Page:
Why do we have grades?
While this might seem like a ludicrous question, let’s take a moment and ask ourselves candidly: What are grades for? Most students at Tech know grading and GPA as a high-stress game of “guess-the-curve,” or as a way to measure your academic progress for yourself and compared to others. GPA is also often a way for our parents to decide whether they should reward us with a warm welcome home after finals or a way to set expectations for the following semester.
The original intent of a grading system, to measure a students’ progress in a course and reflect their understanding of the material, has gotten lost in translation for a lot of classes at Georgia Tech. Some courses have final averages as low as the 40s and individual test averages as low as 14. Numbers like these don’t give an accurate reflection of a student’s understanding; they incite panic. Students spend a significant portion of their studying time trying to find old course material and memorize questions rather than gain a holistic understanding of the curriculum.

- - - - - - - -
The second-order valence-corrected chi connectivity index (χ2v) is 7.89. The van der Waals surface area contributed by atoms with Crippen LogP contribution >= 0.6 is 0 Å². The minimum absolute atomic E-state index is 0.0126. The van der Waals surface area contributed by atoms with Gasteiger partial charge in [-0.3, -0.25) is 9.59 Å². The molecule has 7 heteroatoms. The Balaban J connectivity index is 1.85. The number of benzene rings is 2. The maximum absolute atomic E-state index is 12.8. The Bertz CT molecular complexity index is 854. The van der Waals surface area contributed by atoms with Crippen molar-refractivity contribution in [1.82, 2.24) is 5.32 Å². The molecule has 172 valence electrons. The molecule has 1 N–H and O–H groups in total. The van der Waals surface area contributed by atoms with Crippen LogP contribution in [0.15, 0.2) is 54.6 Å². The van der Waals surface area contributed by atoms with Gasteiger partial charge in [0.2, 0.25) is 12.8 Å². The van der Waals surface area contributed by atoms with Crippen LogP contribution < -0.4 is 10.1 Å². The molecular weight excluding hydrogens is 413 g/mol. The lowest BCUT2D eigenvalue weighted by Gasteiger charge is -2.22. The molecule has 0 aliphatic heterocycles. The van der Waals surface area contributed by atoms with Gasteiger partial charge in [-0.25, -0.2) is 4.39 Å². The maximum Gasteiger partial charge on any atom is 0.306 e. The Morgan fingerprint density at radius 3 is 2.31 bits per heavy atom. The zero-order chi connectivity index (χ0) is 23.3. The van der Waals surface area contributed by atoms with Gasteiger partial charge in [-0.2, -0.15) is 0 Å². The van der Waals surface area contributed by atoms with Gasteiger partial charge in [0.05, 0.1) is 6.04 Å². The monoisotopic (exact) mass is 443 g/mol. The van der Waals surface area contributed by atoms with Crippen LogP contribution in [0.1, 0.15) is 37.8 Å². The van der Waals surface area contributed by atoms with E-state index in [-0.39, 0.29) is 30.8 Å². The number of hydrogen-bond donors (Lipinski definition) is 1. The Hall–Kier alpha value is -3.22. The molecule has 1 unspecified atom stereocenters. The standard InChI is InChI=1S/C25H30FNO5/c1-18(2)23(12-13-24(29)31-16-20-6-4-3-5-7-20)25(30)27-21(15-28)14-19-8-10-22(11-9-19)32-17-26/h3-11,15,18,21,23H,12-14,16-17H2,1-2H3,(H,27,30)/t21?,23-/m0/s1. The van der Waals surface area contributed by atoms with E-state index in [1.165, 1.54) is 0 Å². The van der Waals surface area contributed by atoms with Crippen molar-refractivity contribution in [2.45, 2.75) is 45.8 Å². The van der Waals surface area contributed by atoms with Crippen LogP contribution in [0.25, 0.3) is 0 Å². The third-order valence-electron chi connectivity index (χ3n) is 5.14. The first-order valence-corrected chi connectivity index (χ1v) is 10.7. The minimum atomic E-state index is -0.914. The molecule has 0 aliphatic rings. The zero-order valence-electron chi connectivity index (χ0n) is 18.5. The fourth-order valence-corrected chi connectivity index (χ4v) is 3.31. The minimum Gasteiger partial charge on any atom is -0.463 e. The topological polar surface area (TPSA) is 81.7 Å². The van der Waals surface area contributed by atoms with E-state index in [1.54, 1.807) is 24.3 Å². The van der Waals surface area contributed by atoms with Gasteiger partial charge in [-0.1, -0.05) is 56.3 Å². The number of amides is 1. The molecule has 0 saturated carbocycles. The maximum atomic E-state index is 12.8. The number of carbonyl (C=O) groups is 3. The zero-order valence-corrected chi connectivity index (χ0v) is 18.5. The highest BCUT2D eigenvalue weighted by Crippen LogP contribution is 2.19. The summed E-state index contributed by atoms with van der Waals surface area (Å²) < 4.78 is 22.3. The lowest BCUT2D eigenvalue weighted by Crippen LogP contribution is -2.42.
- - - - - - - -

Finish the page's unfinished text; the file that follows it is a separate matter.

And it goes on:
My point is that while there is a lot of value in a system for reporting a student’s standing, sometimes it overshadows the reason for being at Tech: to prepare a student to enter the workforce, equipped with all the tools necessary to have a successful career. One alternative could be to make the current GPA structure more lenient and reflective of a student’s development rather than their relative standing in a class. In a perfect world, the grading system could be replaced with constructive, individualized professor feedback, and a Georgia Tech degree would speak for itself. However, due to staffing constraints and a number of other reasons, this won’t happen. Grades are at this institution to create competition and keep students motivated, and they are most likely here to stay. Thoughts?
Comments are highly encouraged for this post. Any thoughts about the grading system at Georgia Tech or alternatives are highly encouraged.